Not much gets written about using the telephone.

Perhaps its not that internet-related issues no longer create much interest, but instead that as the internet has become an integral part of our lives we realize that on the whole it's little more than a conduit for the transmission of amorphous content, and as such hardly something to get excited about. Having a new microwave oven can be fun and exciting for a while, but once you realize that all it does is cook food, it ceases to generate much interest. Internet-specific topics, if there ever really was such a thing, hardly seem to exist anymore.

Jorge Luis Borges, in his essay The Argentinian Writer and Tradition, remarks that the most convincing proof that the Koran is an indigenous piece of Arabic writing is the fact that the entire text never mentions camels. Borges reports that he came upon this insight while reading Gibbon's Decline and Fall of the Roman Empire, in which Gibbon "observes that in the Arabian book par excellence, in the Koran, there are no camels":

I believe that if there were any doubt as to the authenticity of the Koran, this absence of camels would be sufficient to prove it is an Arabian work. It was written by Mohammed, and Mohammed, as an Arab, had no reason to know that camels were especially Arabian; for him they were a part of reality, he had no reason to emphasize them; on the other hand, the first thing a falsifier, a tourist, an Arab nationalist would do is have a surfeit of camels, caravans of camels, on every page; but Mohammed, as an Arab, was unconcerned: he knew he could be an Arab without camels.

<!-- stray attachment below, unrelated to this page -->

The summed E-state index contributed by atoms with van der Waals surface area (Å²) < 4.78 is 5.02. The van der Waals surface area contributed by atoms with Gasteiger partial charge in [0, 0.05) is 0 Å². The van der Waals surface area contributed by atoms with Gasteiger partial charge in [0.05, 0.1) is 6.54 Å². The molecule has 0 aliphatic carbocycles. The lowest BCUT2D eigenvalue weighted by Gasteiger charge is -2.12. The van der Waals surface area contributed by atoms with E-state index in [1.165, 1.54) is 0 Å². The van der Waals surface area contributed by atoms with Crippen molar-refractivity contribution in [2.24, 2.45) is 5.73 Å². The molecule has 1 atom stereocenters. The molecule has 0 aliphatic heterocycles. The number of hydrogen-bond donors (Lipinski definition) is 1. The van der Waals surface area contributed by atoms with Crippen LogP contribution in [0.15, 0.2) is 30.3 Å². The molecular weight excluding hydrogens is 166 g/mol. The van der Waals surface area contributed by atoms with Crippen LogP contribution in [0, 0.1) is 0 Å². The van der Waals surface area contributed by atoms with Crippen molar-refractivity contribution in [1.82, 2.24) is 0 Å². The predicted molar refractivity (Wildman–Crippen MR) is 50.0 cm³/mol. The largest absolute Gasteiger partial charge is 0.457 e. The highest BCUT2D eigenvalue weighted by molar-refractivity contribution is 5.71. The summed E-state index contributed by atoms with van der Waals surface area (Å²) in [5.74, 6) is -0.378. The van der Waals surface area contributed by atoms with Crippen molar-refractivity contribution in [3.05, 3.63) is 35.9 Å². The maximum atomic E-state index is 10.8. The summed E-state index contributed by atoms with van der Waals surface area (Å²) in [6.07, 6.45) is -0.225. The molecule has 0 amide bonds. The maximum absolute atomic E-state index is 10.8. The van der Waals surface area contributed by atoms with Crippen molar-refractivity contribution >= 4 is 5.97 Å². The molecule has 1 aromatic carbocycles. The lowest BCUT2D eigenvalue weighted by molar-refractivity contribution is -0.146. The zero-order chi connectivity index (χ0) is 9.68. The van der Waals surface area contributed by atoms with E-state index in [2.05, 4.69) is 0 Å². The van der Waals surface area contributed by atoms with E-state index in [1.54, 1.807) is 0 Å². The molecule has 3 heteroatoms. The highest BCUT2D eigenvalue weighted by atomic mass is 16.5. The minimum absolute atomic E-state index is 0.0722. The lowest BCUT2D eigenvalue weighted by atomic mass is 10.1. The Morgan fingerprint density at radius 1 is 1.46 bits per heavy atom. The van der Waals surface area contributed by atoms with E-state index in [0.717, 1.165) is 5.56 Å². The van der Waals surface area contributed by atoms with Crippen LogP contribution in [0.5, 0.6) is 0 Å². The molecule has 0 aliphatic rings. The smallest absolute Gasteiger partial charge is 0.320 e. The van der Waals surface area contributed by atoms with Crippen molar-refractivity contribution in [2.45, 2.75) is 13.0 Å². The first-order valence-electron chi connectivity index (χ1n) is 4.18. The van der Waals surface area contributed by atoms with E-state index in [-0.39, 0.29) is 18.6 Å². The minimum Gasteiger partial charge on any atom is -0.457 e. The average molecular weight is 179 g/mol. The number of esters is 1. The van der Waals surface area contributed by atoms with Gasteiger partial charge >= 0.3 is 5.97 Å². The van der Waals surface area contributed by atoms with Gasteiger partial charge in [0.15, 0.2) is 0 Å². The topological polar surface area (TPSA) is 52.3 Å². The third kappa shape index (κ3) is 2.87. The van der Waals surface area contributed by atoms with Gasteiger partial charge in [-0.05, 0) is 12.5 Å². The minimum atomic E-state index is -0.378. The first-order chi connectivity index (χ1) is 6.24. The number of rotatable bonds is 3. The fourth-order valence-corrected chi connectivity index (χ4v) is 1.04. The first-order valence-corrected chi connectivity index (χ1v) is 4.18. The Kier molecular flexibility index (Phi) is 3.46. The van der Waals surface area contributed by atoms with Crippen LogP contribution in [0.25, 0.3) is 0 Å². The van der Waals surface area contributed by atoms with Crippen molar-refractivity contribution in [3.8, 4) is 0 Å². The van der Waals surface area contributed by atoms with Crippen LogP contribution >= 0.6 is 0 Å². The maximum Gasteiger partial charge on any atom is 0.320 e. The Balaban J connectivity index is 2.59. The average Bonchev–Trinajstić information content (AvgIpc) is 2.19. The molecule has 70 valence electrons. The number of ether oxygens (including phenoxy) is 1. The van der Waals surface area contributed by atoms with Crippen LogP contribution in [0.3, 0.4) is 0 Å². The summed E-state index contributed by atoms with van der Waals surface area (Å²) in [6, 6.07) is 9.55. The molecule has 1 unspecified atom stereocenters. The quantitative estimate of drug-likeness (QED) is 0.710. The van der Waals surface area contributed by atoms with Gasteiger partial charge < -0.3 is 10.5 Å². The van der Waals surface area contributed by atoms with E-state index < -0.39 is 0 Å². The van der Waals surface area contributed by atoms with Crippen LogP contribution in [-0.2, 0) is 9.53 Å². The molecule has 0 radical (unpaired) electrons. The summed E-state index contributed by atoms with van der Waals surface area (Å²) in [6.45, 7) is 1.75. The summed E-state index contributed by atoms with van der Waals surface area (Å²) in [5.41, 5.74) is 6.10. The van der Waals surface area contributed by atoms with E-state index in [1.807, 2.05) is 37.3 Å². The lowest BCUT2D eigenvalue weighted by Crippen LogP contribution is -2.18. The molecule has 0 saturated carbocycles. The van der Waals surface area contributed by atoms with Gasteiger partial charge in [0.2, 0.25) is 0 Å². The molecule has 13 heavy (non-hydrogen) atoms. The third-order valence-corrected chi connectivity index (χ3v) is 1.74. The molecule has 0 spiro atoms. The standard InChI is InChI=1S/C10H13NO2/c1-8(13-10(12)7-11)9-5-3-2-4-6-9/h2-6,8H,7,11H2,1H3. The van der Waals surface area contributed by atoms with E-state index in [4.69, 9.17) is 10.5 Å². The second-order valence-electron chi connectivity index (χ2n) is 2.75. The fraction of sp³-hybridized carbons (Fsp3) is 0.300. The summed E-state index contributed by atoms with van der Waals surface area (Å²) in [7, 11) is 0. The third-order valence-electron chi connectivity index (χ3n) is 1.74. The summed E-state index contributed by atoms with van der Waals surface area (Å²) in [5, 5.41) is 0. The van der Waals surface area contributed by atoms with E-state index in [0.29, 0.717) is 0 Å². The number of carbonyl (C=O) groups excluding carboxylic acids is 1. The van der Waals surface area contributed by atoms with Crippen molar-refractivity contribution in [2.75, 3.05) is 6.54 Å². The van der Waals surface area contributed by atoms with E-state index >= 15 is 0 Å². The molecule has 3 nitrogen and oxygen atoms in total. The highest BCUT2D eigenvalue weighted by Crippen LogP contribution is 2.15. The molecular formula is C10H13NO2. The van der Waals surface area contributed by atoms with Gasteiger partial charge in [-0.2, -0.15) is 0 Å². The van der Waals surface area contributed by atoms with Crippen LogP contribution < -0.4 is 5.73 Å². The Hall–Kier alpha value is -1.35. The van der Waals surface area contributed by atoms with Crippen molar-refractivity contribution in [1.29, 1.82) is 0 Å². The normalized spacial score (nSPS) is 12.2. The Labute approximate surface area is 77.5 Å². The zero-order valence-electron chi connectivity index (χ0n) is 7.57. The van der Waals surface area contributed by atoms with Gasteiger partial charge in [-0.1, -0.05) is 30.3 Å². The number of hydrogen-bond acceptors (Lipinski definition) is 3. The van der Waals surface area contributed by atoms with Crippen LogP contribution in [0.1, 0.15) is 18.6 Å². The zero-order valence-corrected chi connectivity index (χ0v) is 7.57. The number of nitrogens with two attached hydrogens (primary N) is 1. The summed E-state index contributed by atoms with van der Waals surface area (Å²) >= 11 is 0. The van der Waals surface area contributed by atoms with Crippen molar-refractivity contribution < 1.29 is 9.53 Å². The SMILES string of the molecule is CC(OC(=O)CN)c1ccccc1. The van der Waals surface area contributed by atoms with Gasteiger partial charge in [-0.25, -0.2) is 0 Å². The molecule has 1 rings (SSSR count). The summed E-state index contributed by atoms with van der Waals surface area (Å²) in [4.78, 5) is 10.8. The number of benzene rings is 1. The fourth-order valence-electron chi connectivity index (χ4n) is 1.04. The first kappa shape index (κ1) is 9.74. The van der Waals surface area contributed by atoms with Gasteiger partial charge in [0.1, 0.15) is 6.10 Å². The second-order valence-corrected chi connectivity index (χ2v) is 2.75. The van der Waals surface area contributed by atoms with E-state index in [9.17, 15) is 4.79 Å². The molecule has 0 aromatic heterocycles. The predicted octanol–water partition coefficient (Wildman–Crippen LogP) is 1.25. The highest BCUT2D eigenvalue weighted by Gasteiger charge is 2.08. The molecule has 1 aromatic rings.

When the time comes that we'll truly feel at home with the internet, when we've succeeded in incorporating it into our daily lives,  we'll probably cease to notice it, and certainly won't make such a big thing about it.

Go to: Web Essays - The evolution of a (personal?) medium